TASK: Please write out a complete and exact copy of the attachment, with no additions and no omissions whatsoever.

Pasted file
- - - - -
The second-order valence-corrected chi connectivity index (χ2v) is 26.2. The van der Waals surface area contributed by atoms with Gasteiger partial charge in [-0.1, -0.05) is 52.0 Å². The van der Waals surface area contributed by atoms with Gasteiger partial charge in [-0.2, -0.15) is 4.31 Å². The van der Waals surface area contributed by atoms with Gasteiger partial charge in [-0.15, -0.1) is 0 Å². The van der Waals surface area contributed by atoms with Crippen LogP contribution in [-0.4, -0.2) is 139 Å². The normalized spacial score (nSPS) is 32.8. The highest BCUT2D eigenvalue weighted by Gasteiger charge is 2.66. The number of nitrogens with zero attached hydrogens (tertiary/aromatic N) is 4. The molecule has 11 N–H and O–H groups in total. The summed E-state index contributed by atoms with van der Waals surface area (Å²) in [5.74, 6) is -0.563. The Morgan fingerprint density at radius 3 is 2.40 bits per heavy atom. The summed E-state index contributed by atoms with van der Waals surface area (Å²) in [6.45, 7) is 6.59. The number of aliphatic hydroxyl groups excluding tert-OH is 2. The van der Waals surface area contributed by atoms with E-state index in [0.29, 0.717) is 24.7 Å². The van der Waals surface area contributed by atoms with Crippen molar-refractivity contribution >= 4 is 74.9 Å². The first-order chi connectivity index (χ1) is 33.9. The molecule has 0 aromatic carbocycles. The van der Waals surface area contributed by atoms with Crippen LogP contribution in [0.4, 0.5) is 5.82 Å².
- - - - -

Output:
The second-order valence-corrected chi connectivity index (χ2v) is 26.2. The van der Waals surface area contributed by atoms with Gasteiger partial charge in [-0.1, -0.05) is 52.0 Å². The van der Waals surface area contributed by atoms with Gasteiger partial charge in [-0.2, -0.15) is 4.31 Å². The van der Waals surface area contributed by atoms with Gasteiger partial charge in [-0.15, -0.1) is 0 Å². The van der Waals surface area contributed by atoms with Crippen LogP contribution in [-0.4, -0.2) is 139 Å². The normalized spacial score (nSPS) is 32.8. The highest BCUT2D eigenvalue weighted by Gasteiger charge is 2.66. The number of nitrogens with zero attached hydrogens (tertiary/aromatic N) is 4. The molecule has 11 N–H and O–H groups in total. The summed E-state index contributed by atoms with van der Waals surface area (Å²) in [5.74, 6) is -0.563. The Morgan fingerprint density at radius 3 is 2.40 bits per heavy atom. The summed E-state index contributed by atoms with van der Waals surface area (Å²) in [6.45, 7) is 6.59. The number of aliphatic hydroxyl groups excluding tert-OH is 2. The van der Waals surface area contributed by atoms with E-state index in [0.29, 0.717) is 24.7 Å². The van der Waals surface area contributed by atoms with Crippen molar-refractivity contribution >= 4 is 74.9 Å². The first-order chi connectivity index (χ1) is 33.9. The molecule has 0 aromatic carbocycles. The van der Waals surface area contributed by atoms with Crippen LogP contribution in [0.4, 0.5) is 5.82 Å².